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Solar Self-Storage Design: Size, Location, Placement and Aesthetics of a Solar-Panel Array


By Bob Burson

There are many factors to consider when adding solar panels to a self-storage facility. These include cost, potential energy savings, incentives, physical requirements and more. But an important aspect often overlooked in the process is the overall system design.

Design can mean different things. To the facility owner, design can be as simple as the placement or location of the solar array. To the contractor, it will not only be the location but the type of modules and mounting structure, the tilt angle of the modules, the direction of the modules, the number of modules in a string, the size and number of inverters, and other factors. This article defines system design as the decision-making process that addresses the general size, location, placement and aesthetics of a solar array, as well as the building requirements needed to host a system.

Uncover Your Facility’s Needs

Your contractor will be able to recommend a system size based on a number of factors. The first and foremost is the facility's energy usage. Does the building have a live-in manager? Does it offer 24-hour access? Are some or all of the units climate-controlled? What kind of lighting does the site have? How old are the buildings? What climate does the property experience throughout the year?

All of these elements together will play a role in driving the energy use of a property, which will, in turn, determine your needs and directly affect the system’s size. The more solar panels in your array, the more power the system will produce. The more power you need, the larger your solar installation will need to be.

Once your contractor has recommended the ideal system size to meet your energy needs, you can work with him to determine the best location for the installation. The ideal placement of the solar panels will be one that receives unobstructed access to the most amount of sunlight as possible throughout the day. Most of time, this will mean the facility's roof, but it could be elsewhere on the property. It’s important to avoid nearby trees and buildings that may cast shadows because they’ll limit the system's energy production.

The DL Energy headquarters in Valencia, Calif., uses a ballasted racking system. The racking is held in place using weight (or ballast) from cinder blocks instead of being physically attached to the roof, allowing it to be installed on a building without affecting the integrity of the roof.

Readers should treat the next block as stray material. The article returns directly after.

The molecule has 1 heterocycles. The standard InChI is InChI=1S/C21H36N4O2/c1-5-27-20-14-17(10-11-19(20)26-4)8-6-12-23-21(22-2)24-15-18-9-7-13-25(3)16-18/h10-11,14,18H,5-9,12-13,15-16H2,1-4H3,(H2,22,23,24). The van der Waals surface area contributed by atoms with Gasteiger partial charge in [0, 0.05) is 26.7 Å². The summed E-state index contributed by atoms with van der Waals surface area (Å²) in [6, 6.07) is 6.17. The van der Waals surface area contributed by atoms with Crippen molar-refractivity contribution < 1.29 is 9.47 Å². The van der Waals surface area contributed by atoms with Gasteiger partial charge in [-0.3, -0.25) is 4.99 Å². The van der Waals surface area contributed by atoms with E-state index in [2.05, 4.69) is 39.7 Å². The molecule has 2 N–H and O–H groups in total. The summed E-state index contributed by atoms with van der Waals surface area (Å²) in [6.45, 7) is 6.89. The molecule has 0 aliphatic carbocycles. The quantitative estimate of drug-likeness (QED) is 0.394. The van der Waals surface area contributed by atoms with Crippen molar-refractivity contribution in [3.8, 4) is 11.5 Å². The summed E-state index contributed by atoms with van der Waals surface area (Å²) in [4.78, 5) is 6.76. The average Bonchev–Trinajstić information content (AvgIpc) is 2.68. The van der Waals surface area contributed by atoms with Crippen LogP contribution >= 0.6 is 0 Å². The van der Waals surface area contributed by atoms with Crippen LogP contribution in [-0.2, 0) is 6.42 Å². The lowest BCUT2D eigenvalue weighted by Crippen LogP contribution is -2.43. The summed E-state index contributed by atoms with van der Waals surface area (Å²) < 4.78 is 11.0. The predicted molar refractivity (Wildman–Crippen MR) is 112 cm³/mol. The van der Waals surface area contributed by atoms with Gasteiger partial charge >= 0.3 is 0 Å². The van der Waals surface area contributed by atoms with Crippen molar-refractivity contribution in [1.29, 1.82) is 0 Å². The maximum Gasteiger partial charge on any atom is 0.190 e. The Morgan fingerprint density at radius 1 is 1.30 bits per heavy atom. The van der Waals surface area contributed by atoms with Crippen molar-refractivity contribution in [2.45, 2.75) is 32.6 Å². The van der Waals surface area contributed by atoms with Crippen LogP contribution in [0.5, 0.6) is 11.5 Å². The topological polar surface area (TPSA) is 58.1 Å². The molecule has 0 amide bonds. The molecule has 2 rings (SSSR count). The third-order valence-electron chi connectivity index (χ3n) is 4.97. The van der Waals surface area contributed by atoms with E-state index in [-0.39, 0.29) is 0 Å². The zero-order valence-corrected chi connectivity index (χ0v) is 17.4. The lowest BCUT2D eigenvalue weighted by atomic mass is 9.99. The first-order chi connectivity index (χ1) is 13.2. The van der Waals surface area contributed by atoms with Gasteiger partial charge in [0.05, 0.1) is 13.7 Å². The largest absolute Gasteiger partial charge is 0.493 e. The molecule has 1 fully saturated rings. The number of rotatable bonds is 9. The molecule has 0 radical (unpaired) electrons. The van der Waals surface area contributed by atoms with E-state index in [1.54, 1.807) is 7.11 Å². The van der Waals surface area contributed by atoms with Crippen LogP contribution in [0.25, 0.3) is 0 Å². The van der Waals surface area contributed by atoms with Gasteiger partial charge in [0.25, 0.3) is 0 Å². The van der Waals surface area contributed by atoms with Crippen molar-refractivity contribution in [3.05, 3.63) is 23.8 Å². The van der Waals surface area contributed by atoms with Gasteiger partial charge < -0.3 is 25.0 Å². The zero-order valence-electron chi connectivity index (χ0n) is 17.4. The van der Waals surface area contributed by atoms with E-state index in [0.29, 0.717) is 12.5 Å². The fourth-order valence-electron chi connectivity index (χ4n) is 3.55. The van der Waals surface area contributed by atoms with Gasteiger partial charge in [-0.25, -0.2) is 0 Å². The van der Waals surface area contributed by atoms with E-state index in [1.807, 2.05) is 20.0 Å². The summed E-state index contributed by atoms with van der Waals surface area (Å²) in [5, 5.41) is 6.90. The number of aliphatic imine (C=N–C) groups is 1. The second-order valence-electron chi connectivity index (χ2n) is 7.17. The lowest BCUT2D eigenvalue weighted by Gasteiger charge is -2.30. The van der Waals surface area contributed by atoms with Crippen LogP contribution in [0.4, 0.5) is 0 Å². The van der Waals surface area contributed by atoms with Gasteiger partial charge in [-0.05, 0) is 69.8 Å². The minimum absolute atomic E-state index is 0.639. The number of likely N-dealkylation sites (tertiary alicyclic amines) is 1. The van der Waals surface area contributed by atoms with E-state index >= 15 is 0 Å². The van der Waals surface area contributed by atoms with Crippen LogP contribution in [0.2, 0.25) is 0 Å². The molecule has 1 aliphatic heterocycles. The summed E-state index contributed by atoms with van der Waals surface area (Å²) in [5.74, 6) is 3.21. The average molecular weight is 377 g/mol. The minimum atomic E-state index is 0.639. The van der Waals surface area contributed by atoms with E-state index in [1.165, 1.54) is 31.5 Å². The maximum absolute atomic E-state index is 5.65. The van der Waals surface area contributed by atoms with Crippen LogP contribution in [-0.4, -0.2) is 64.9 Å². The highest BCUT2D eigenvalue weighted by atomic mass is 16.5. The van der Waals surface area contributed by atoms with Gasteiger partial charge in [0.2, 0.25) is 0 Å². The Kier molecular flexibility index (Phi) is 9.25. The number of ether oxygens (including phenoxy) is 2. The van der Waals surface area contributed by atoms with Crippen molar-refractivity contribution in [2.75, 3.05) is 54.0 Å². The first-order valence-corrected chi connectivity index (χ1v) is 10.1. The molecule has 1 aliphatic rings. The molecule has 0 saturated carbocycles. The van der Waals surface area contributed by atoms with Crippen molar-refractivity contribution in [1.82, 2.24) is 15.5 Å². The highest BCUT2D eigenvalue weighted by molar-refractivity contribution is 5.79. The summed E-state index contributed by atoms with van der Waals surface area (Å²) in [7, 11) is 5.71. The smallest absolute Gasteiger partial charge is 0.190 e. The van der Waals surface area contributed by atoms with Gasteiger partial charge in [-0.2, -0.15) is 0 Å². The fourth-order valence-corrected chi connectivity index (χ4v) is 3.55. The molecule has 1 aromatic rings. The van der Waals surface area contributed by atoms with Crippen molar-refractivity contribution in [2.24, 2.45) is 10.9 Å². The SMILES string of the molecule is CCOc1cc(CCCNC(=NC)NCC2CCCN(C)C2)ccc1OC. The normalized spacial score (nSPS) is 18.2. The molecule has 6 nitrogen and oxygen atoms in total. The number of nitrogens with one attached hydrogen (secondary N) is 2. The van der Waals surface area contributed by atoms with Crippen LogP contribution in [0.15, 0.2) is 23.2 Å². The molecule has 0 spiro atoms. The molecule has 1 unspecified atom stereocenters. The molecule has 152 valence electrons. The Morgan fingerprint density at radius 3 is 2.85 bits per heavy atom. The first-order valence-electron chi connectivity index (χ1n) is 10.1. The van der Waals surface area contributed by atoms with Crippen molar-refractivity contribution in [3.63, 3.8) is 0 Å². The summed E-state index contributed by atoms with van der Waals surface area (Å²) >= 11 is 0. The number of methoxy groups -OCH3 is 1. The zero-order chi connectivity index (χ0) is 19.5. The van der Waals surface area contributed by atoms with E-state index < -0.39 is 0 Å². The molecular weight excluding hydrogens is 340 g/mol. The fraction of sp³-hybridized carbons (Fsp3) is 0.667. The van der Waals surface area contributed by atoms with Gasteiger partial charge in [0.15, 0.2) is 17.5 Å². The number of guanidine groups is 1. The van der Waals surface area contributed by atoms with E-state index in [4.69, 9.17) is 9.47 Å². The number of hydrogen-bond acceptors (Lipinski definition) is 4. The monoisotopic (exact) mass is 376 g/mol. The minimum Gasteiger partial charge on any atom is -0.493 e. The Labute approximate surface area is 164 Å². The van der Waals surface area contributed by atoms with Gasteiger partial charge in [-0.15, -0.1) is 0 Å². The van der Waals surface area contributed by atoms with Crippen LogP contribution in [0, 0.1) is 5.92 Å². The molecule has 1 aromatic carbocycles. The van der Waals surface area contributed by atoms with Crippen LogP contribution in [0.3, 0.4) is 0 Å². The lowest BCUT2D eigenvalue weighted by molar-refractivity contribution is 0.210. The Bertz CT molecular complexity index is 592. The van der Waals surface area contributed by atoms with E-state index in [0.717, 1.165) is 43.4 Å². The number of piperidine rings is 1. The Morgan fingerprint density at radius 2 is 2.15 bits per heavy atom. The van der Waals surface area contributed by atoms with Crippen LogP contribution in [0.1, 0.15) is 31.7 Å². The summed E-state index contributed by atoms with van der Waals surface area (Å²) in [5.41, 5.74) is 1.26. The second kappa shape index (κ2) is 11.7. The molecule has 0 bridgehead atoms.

If your building has a parapet wall, you’ll want to provide enough offset from the perimeter of the building to avoid shading the array in the early morning and late evening. If possible, you also want your solar modules to be mounted at an angle facing the equator—south if you’re in the northern hemisphere and north if you’re in southern hemisphere.

This is where your contractor’s expertise is important. It’s up to him to provide you with a design that maximizes the system production based on the unique features of your property. It's important to remember that it’s not necessary to have a perfect building or installation to still achieve a strong return on investment.

Every facility has its own unique characteristics that will play a factor in determining the ideal installation location. Most often, these factors directly relate to the type of building and property. For example, does your facility have a flat or pitched roof? If it’s pitched, which direction does it face? What material(s) comprise the roof, metal, rolled composition or a PVC membrane? What’s the age of the roof? Does your property have unused land that could be used for an installation?

Your solar contractor will work with you on different design options based on your facility’s features. For almost every type of building, roofing and property, there’s a specific product designed for mounting solar panels.

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